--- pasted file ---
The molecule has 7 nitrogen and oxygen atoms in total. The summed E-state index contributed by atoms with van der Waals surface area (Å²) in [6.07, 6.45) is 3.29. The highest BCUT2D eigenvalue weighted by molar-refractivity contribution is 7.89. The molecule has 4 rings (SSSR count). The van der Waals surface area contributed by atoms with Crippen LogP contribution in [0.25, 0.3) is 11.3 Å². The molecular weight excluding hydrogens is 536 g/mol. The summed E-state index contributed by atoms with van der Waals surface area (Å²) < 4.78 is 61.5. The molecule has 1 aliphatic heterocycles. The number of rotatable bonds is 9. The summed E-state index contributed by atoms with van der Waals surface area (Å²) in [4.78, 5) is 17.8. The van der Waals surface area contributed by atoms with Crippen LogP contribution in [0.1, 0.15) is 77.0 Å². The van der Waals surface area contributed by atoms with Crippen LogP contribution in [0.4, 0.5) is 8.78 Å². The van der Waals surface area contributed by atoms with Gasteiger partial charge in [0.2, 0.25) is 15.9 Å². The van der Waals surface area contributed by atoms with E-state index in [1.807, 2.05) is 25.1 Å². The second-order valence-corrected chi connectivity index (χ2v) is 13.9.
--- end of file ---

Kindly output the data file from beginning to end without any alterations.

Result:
The molecule has 7 nitrogen and oxygen atoms in total. The summed E-state index contributed by atoms with van der Waals surface area (Å²) in [6.07, 6.45) is 3.29. The highest BCUT2D eigenvalue weighted by molar-refractivity contribution is 7.89. The molecule has 4 rings (SSSR count). The van der Waals surface area contributed by atoms with Crippen LogP contribution in [0.25, 0.3) is 11.3 Å². The molecular weight excluding hydrogens is 536 g/mol. The summed E-state index contributed by atoms with van der Waals surface area (Å²) < 4.78 is 61.5. The molecule has 1 aliphatic heterocycles. The number of rotatable bonds is 9. The summed E-state index contributed by atoms with van der Waals surface area (Å²) in [4.78, 5) is 17.8. The van der Waals surface area contributed by atoms with Crippen LogP contribution in [0.1, 0.15) is 77.0 Å². The van der Waals surface area contributed by atoms with Crippen LogP contribution in [0.4, 0.5) is 8.78 Å². The van der Waals surface area contributed by atoms with Gasteiger partial charge in [0.2, 0.25) is 15.9 Å². The van der Waals surface area contributed by atoms with E-state index in [1.807, 2.05) is 25.1 Å². The second-order valence-corrected chi connectivity index (χ2v) is 13.9.